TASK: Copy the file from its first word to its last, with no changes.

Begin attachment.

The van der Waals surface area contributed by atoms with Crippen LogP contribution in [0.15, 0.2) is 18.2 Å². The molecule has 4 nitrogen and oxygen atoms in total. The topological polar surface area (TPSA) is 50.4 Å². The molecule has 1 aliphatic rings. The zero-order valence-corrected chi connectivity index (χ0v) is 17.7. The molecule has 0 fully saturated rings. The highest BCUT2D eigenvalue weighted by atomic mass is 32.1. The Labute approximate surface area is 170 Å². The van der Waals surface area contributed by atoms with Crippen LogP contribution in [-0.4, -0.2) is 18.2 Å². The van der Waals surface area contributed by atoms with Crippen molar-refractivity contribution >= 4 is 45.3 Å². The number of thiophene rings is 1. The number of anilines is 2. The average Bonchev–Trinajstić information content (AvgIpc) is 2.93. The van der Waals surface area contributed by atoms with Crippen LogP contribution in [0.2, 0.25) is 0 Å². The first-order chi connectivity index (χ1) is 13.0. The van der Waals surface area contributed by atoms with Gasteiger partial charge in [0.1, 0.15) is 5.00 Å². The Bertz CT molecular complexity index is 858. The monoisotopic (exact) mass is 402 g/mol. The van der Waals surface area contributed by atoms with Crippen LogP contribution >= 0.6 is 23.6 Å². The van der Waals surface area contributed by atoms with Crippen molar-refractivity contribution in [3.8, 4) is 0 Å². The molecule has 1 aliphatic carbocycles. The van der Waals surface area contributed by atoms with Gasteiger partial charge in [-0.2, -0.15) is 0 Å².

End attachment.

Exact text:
The van der Waals surface area contributed by atoms with Crippen LogP contribution in [0.15, 0.2) is 18.2 Å². The molecule has 4 nitrogen and oxygen atoms in total. The topological polar surface area (TPSA) is 50.4 Å². The molecule has 1 aliphatic rings. The zero-order valence-corrected chi connectivity index (χ0v) is 17.7. The molecule has 0 fully saturated rings. The highest BCUT2D eigenvalue weighted by atomic mass is 32.1. The Labute approximate surface area is 170 Å². The van der Waals surface area contributed by atoms with Crippen LogP contribution in [-0.4, -0.2) is 18.2 Å². The van der Waals surface area contributed by atoms with Crippen molar-refractivity contribution >= 4 is 45.3 Å². The number of thiophene rings is 1. The number of anilines is 2. The average Bonchev–Trinajstić information content (AvgIpc) is 2.93. The van der Waals surface area contributed by atoms with Crippen LogP contribution in [0.2, 0.25) is 0 Å². The first-order chi connectivity index (χ1) is 13.0. The van der Waals surface area contributed by atoms with Gasteiger partial charge in [0.1, 0.15) is 5.00 Å². The Bertz CT molecular complexity index is 858. The monoisotopic (exact) mass is 402 g/mol. The van der Waals surface area contributed by atoms with Crippen LogP contribution >= 0.6 is 23.6 Å². The van der Waals surface area contributed by atoms with Crippen molar-refractivity contribution in [3.8, 4) is 0 Å². The molecule has 1 aliphatic carbocycles. The van der Waals surface area contributed by atoms with Gasteiger partial charge in [-0.2, -0.15) is 0 Å².